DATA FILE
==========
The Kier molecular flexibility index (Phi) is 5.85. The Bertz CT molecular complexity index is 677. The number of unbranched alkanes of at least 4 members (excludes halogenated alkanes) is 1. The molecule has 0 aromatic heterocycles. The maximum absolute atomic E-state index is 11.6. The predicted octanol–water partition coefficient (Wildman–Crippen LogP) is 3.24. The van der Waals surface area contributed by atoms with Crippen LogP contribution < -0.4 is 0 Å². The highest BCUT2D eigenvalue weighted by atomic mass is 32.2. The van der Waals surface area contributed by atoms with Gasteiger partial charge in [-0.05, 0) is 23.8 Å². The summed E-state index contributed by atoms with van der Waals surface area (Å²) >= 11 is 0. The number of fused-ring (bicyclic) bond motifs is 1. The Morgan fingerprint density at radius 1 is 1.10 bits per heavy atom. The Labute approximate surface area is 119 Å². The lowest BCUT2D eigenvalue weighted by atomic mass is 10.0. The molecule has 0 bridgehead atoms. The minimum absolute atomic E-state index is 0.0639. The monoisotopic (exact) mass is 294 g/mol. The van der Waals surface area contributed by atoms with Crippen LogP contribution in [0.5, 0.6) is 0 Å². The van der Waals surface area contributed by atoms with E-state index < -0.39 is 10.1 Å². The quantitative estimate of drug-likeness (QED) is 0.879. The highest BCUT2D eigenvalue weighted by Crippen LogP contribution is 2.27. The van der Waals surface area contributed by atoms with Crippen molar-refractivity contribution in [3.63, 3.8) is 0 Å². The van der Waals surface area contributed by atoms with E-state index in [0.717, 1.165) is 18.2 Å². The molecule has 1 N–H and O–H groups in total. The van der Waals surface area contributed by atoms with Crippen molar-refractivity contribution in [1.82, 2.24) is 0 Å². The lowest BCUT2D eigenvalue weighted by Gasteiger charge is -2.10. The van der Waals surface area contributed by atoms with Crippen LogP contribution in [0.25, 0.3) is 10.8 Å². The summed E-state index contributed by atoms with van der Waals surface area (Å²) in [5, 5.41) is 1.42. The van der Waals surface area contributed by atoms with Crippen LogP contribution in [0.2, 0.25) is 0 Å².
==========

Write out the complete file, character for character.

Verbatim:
The Kier molecular flexibility index (Phi) is 5.85. The Bertz CT molecular complexity index is 677. The number of unbranched alkanes of at least 4 members (excludes halogenated alkanes) is 1. The molecule has 0 aromatic heterocycles. The maximum absolute atomic E-state index is 11.6. The predicted octanol–water partition coefficient (Wildman–Crippen LogP) is 3.24. The van der Waals surface area contributed by atoms with Crippen LogP contribution < -0.4 is 0 Å². The highest BCUT2D eigenvalue weighted by atomic mass is 32.2. The van der Waals surface area contributed by atoms with Gasteiger partial charge in [-0.05, 0) is 23.8 Å². The summed E-state index contributed by atoms with van der Waals surface area (Å²) >= 11 is 0. The number of fused-ring (bicyclic) bond motifs is 1. The Morgan fingerprint density at radius 1 is 1.10 bits per heavy atom. The Labute approximate surface area is 119 Å². The lowest BCUT2D eigenvalue weighted by atomic mass is 10.0. The molecule has 0 bridgehead atoms. The minimum absolute atomic E-state index is 0.0639. The monoisotopic (exact) mass is 294 g/mol. The van der Waals surface area contributed by atoms with Crippen LogP contribution in [0.5, 0.6) is 0 Å². The van der Waals surface area contributed by atoms with E-state index < -0.39 is 10.1 Å². The quantitative estimate of drug-likeness (QED) is 0.879. The highest BCUT2D eigenvalue weighted by Crippen LogP contribution is 2.27. The van der Waals surface area contributed by atoms with Crippen molar-refractivity contribution in [3.63, 3.8) is 0 Å². The van der Waals surface area contributed by atoms with E-state index in [0.717, 1.165) is 18.2 Å². The molecule has 1 N–H and O–H groups in total. The van der Waals surface area contributed by atoms with Crippen molar-refractivity contribution in [1.82, 2.24) is 0 Å². The lowest BCUT2D eigenvalue weighted by Gasteiger charge is -2.10. The van der Waals surface area contributed by atoms with Crippen LogP contribution in [0.25, 0.3) is 10.8 Å². The summed E-state index contributed by atoms with van der Waals surface area (Å²) in [5, 5.41) is 1.42. The van der Waals surface area contributed by atoms with Crippen LogP contribution in [0.2, 0.25) is 0 Å².